Reversing on the Wrong Course
At some point many parents saw that the pendulum had swung too far and they realized that unconditional love wasn't working. Many children were lazy, disinterested, and out of control. These children weren't good people and they weren't successful or happy. Clearly, a change needed to be made. So, many parents decided to return to conditional love.
Unfortunately, many parents reinstated the wrong kind of conditional love. Perhaps because of the economic uncertainty in recent decades, parents decided to direct their conditional love toward their children's achievement activities, believing that this approach would motivate their children to work hard, become successful, and overcome the difficult economic times. Parents began to make their love conditional on how their children performed in school. If Johnny got an A, his parents heaped love, attention, and gifts on him. When he received a D, they withdrew their love by expressing disappointment, hurt, embarrassment, or anger. As a result, children's self-esteem became overly connected to their achievement efforts. This conditional love caused achievement to become threatening to children because success and failure was too intimately linked with whether their parents would love them.
At the same time, parents maintained their unconditional love for their children's behavior. Parents gave their children unfettered freedom, few responsibilities, didn't hold them accountable for their actions, provided no consequences, and continued to love them not matter how they behaved - as long as they did well in school, it didn't matter if the children were spoiled brats!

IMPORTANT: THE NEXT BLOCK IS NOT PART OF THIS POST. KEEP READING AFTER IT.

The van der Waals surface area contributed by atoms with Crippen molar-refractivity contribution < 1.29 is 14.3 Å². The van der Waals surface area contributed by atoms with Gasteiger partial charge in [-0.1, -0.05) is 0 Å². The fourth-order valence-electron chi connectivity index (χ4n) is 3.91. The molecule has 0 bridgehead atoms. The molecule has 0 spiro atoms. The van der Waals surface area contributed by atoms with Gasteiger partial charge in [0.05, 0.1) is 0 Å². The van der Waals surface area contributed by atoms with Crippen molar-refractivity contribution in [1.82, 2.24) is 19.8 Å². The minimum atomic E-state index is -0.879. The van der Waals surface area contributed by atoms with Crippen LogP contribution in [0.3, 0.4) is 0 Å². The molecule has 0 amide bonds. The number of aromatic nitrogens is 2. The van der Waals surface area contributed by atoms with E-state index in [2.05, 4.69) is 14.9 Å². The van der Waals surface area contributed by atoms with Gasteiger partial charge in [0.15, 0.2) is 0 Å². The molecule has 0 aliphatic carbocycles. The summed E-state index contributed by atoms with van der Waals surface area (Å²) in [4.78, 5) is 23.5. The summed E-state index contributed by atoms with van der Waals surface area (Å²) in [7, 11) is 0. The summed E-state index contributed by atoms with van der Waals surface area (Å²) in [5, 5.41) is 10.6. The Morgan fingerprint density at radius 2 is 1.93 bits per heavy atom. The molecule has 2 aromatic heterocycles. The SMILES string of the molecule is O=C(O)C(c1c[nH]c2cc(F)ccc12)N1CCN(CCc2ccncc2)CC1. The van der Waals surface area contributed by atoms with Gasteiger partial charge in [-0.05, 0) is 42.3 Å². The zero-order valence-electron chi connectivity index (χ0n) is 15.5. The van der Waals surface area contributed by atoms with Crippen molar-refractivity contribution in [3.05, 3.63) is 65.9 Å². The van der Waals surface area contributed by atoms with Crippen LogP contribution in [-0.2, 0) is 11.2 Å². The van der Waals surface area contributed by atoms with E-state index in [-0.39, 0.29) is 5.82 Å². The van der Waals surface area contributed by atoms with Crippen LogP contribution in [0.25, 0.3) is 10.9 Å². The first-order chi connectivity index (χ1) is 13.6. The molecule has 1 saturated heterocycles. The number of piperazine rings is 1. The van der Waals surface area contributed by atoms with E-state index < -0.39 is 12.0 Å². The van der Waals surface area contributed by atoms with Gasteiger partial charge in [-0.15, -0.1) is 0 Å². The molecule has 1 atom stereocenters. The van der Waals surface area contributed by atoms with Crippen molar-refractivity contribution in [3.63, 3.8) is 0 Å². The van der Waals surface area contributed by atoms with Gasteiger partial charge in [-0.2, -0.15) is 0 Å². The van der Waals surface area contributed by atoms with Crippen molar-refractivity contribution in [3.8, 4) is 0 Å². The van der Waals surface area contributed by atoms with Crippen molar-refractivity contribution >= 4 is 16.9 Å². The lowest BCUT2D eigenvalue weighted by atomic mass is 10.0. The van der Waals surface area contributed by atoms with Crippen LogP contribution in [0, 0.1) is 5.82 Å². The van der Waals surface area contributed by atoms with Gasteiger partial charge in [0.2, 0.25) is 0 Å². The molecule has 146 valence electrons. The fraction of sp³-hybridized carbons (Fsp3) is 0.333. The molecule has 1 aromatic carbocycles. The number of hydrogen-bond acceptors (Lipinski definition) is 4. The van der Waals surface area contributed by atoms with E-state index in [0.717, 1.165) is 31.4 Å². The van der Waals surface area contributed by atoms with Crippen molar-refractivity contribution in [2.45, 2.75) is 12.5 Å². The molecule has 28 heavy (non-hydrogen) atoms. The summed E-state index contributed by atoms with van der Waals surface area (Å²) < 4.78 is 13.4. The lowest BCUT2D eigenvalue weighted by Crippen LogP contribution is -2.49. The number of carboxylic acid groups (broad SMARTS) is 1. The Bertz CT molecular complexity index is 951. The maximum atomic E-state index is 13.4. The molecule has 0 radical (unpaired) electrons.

Getting Conditional Love Right
Parents must reverse their use of unconditional and conditional love. You need to give your children unconditional love for their achievements so that they will be free from the fear that you will not love them if they fail to meet your expectations. This unconditional love will liberate your children from the specter of lost love and encourage them to give their best effort and achieve the highest level of which they are capable.
At the same time, you can encourage your children's achievement efforts by using conditional love for the values and attributes that will help them succeed, for example, in school, sports, and the performing arts. When you use conditional love to instill essential qualities, such hard work, discipline, patience, persistence, and perseverance, you then give them the tools to achieve their goals.
Similarly, you should make your love conditional on whether your children behave like decent human beings, namely, they act on healthy values such as honesty, kindness, respect, and responsibility. If your children behave poorly, they know that you will withdraw your love-at least temporarily. If they behave well, they know that you will give your love. In time, your children will learn to internalize this healthy conditional love and it will guide them in acting in ethical ways.